Does this list cover everything you need to know about self care? No. Does every problem have a complicated answer. No. Some of the simple things that will solve your problem you are not in the habit of doing. The most common cause to movement limitations in the gym that we've found in over twenty years of instruction is the lack of effort a person makes into changing the bad habits they have. Start with hydration. Add some stretching. Move in ways you might not be doing while you are at work. Limber up those joints and extend your reach just a bit outside your comfort zone. When stretching is not improving your ROM, add in massage work (both on your own and with a professional). If that isn't solving your movement limitations, then take it a step farther but with professional guidance. Take a concerted interest in your own health and well-being. It is not the physician's job to be your nanny and clean up after all of your mistakes. You need to clean up some of them yourself.
You just might be surprised by how much you can improve your quality of life by diligently practicing your SMR homework, some complimentary stretches, and keeping yourself hydrated. Take it one day at a time. Now go take care of yourself!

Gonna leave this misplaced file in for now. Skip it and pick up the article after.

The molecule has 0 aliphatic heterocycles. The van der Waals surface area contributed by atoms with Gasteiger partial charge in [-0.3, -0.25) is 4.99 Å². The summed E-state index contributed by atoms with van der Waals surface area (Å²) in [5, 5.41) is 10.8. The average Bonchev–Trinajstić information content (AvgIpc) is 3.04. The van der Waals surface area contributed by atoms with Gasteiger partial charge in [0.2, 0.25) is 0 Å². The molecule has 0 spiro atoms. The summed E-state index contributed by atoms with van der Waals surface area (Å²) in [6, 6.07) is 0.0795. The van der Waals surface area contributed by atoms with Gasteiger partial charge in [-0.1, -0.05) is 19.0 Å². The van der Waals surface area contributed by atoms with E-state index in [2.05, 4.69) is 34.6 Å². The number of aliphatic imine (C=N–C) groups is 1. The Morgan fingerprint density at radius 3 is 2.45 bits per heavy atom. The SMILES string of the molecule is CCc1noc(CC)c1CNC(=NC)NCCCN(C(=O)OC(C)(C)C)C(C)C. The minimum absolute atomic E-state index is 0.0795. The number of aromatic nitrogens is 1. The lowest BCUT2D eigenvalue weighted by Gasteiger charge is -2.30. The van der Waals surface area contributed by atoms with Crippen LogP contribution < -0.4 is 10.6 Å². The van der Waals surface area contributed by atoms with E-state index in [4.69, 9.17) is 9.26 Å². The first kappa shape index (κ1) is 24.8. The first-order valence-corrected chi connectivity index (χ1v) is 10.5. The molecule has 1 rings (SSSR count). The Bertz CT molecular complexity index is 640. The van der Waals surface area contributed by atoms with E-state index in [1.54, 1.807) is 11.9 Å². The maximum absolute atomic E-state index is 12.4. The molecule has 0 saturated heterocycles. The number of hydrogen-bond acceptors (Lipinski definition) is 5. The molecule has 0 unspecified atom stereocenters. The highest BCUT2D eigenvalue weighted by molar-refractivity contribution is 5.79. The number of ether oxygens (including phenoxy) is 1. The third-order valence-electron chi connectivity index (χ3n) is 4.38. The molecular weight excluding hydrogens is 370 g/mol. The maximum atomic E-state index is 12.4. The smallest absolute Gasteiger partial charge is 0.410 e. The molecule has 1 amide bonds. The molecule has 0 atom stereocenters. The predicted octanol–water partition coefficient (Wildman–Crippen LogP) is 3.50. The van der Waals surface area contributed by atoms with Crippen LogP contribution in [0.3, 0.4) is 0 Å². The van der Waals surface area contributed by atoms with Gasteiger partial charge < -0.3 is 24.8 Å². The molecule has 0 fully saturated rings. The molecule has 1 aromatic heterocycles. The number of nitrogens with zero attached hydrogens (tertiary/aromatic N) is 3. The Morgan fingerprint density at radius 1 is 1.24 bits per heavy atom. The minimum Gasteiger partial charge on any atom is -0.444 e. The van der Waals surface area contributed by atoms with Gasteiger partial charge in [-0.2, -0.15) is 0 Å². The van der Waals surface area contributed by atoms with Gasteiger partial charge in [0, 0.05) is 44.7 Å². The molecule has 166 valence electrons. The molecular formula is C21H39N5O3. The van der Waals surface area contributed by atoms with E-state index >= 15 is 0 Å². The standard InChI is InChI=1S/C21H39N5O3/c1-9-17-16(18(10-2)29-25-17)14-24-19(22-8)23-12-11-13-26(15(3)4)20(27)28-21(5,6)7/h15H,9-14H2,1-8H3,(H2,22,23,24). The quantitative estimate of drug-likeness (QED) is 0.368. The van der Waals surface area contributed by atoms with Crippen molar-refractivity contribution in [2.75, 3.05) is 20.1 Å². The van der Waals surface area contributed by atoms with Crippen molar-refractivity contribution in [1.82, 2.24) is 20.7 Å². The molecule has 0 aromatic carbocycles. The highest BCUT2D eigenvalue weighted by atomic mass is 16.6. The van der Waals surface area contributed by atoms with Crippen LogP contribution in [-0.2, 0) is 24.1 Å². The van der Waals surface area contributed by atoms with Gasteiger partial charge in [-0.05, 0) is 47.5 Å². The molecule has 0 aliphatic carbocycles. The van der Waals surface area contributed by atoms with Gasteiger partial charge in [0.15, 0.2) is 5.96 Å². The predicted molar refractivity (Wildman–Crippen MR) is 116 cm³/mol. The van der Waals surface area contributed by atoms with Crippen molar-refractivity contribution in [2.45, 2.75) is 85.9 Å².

If you are anything like me, you have struggled with toe, foot, and calf issues for years. It came to my attention at 19 years of age that my shoes were NOT the right size for my feet. I joined the United States Marine Corps,and amongst the moments of shear terror, aggression, and exhaustion I learned a few things that weren't specifically about killing my enemy. One very important lesson I learned on day one: my footwear had been too small for my feet for most of my life.
I was wearing a size 9 shoe when I entered MCRD San Diego to begin my Marine Corps training. They collect all your personal clothing, wallet, jewelry, etc. when you enter and issue you all the clothing, toiletries, and other personal effects you will use while on your 13-week journey to becoming a killing machine. When they issued me size 10.5 boots I responded "I wear size 9," to which they responded "WHO THE F*&% HAS BEEN PUTTING YOU IN SHOES TOO SMALL FOR YOUR FEET?!?!?!"